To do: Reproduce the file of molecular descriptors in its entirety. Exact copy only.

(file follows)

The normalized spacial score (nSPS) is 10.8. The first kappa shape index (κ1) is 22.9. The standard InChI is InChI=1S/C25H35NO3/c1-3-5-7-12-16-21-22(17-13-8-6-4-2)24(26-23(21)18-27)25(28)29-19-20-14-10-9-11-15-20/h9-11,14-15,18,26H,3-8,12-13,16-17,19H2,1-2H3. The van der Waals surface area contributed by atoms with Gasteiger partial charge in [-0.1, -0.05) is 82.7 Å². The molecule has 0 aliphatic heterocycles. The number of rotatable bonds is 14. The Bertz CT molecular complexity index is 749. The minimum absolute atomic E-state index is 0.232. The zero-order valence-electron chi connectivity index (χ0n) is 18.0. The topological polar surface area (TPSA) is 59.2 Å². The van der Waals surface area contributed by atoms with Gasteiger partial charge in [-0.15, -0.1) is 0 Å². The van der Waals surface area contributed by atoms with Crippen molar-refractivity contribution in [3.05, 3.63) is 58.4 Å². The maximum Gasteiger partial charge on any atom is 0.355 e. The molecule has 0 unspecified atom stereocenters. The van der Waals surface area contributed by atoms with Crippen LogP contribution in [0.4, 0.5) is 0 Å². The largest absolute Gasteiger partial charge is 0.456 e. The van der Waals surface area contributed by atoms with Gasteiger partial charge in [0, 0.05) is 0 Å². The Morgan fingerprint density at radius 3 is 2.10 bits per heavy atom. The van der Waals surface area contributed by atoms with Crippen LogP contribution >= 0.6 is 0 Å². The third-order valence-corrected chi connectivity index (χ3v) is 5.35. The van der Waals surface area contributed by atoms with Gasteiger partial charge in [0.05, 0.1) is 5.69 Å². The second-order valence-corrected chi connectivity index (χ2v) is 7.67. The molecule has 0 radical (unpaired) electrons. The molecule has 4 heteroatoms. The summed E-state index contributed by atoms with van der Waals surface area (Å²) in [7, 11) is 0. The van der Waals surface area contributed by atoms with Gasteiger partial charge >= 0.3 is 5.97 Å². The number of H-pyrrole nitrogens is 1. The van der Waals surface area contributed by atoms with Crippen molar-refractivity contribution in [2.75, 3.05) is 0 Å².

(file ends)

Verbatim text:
The normalized spacial score (nSPS) is 10.8. The first kappa shape index (κ1) is 22.9. The standard InChI is InChI=1S/C25H35NO3/c1-3-5-7-12-16-21-22(17-13-8-6-4-2)24(26-23(21)18-27)25(28)29-19-20-14-10-9-11-15-20/h9-11,14-15,18,26H,3-8,12-13,16-17,19H2,1-2H3. The van der Waals surface area contributed by atoms with Gasteiger partial charge in [-0.1, -0.05) is 82.7 Å². The molecule has 0 aliphatic heterocycles. The number of rotatable bonds is 14. The Bertz CT molecular complexity index is 749. The minimum absolute atomic E-state index is 0.232. The zero-order valence-electron chi connectivity index (χ0n) is 18.0. The topological polar surface area (TPSA) is 59.2 Å². The van der Waals surface area contributed by atoms with Gasteiger partial charge in [-0.15, -0.1) is 0 Å². The van der Waals surface area contributed by atoms with Crippen molar-refractivity contribution in [3.05, 3.63) is 58.4 Å². The maximum Gasteiger partial charge on any atom is 0.355 e. The molecule has 0 unspecified atom stereocenters. The van der Waals surface area contributed by atoms with Crippen LogP contribution in [0.4, 0.5) is 0 Å². The largest absolute Gasteiger partial charge is 0.456 e. The van der Waals surface area contributed by atoms with Gasteiger partial charge in [0, 0.05) is 0 Å². The Morgan fingerprint density at radius 3 is 2.10 bits per heavy atom. The van der Waals surface area contributed by atoms with Crippen LogP contribution >= 0.6 is 0 Å². The third-order valence-corrected chi connectivity index (χ3v) is 5.35. The van der Waals surface area contributed by atoms with Gasteiger partial charge in [0.05, 0.1) is 5.69 Å². The second-order valence-corrected chi connectivity index (χ2v) is 7.67. The molecule has 0 radical (unpaired) electrons. The molecule has 4 heteroatoms. The summed E-state index contributed by atoms with van der Waals surface area (Å²) in [7, 11) is 0. The van der Waals surface area contributed by atoms with Gasteiger partial charge >= 0.3 is 5.97 Å². The number of H-pyrrole nitrogens is 1. The van der Waals surface area contributed by atoms with Crippen molar-refractivity contribution in [2.75, 3.05) is 0 Å².